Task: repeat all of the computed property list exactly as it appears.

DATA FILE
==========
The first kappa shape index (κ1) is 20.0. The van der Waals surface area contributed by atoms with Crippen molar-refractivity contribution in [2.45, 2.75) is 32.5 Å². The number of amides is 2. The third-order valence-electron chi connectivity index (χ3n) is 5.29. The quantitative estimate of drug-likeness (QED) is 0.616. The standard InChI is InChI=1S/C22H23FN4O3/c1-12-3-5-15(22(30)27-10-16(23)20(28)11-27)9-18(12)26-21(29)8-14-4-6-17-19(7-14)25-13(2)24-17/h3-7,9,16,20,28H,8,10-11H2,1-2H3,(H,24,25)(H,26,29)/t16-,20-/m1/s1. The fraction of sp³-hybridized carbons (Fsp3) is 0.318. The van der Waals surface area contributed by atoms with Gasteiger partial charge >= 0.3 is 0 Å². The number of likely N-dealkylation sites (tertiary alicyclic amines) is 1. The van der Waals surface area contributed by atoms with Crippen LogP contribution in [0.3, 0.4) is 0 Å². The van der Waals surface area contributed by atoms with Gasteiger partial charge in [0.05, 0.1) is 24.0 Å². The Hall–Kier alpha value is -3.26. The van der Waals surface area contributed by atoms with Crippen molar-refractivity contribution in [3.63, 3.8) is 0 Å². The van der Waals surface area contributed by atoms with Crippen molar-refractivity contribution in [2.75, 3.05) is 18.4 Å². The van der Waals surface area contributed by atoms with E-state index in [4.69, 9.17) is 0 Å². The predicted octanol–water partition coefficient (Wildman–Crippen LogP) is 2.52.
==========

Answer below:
The first kappa shape index (κ1) is 20.0. The van der Waals surface area contributed by atoms with Crippen molar-refractivity contribution in [2.45, 2.75) is 32.5 Å². The number of amides is 2. The third-order valence-electron chi connectivity index (χ3n) is 5.29. The quantitative estimate of drug-likeness (QED) is 0.616. The standard InChI is InChI=1S/C22H23FN4O3/c1-12-3-5-15(22(30)27-10-16(23)20(28)11-27)9-18(12)26-21(29)8-14-4-6-17-19(7-14)25-13(2)24-17/h3-7,9,16,20,28H,8,10-11H2,1-2H3,(H,24,25)(H,26,29)/t16-,20-/m1/s1. The fraction of sp³-hybridized carbons (Fsp3) is 0.318. The van der Waals surface area contributed by atoms with Gasteiger partial charge >= 0.3 is 0 Å². The number of likely N-dealkylation sites (tertiary alicyclic amines) is 1. The van der Waals surface area contributed by atoms with Crippen LogP contribution in [0.3, 0.4) is 0 Å². The van der Waals surface area contributed by atoms with Gasteiger partial charge in [0.05, 0.1) is 24.0 Å². The Hall–Kier alpha value is -3.26. The van der Waals surface area contributed by atoms with Crippen molar-refractivity contribution in [3.63, 3.8) is 0 Å². The van der Waals surface area contributed by atoms with Crippen molar-refractivity contribution in [2.75, 3.05) is 18.4 Å². The van der Waals surface area contributed by atoms with E-state index in [4.69, 9.17) is 0 Å². The predicted octanol–water partition coefficient (Wildman–Crippen LogP) is 2.52.